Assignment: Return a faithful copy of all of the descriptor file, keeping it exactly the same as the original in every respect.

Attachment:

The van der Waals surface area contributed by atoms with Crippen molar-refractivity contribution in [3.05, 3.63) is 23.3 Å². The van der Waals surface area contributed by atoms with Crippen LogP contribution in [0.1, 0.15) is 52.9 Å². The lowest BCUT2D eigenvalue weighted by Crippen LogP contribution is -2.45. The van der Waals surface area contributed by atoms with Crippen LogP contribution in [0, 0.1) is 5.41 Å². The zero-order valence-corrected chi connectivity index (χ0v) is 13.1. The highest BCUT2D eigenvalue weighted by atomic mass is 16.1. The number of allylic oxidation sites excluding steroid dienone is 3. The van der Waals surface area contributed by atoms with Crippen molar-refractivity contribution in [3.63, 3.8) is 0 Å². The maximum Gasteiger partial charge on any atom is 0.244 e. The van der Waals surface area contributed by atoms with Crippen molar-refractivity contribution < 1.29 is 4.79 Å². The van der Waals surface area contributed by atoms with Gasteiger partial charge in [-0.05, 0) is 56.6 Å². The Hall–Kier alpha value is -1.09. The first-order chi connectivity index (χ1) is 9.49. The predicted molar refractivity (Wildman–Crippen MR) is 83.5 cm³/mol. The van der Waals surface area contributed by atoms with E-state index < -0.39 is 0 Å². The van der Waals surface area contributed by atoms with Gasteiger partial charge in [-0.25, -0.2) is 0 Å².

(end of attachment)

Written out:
The van der Waals surface area contributed by atoms with Crippen molar-refractivity contribution in [3.05, 3.63) is 23.3 Å². The van der Waals surface area contributed by atoms with Crippen LogP contribution in [0.1, 0.15) is 52.9 Å². The lowest BCUT2D eigenvalue weighted by Crippen LogP contribution is -2.45. The van der Waals surface area contributed by atoms with Crippen LogP contribution in [0, 0.1) is 5.41 Å². The zero-order valence-corrected chi connectivity index (χ0v) is 13.1. The highest BCUT2D eigenvalue weighted by atomic mass is 16.1. The number of allylic oxidation sites excluding steroid dienone is 3. The van der Waals surface area contributed by atoms with Crippen molar-refractivity contribution in [3.63, 3.8) is 0 Å². The maximum Gasteiger partial charge on any atom is 0.244 e. The van der Waals surface area contributed by atoms with Crippen molar-refractivity contribution < 1.29 is 4.79 Å². The van der Waals surface area contributed by atoms with Gasteiger partial charge in [-0.05, 0) is 56.6 Å². The Hall–Kier alpha value is -1.09. The first-order chi connectivity index (χ1) is 9.49. The predicted molar refractivity (Wildman–Crippen MR) is 83.5 cm³/mol. The van der Waals surface area contributed by atoms with E-state index < -0.39 is 0 Å². The van der Waals surface area contributed by atoms with Gasteiger partial charge in [-0.25, -0.2) is 0 Å².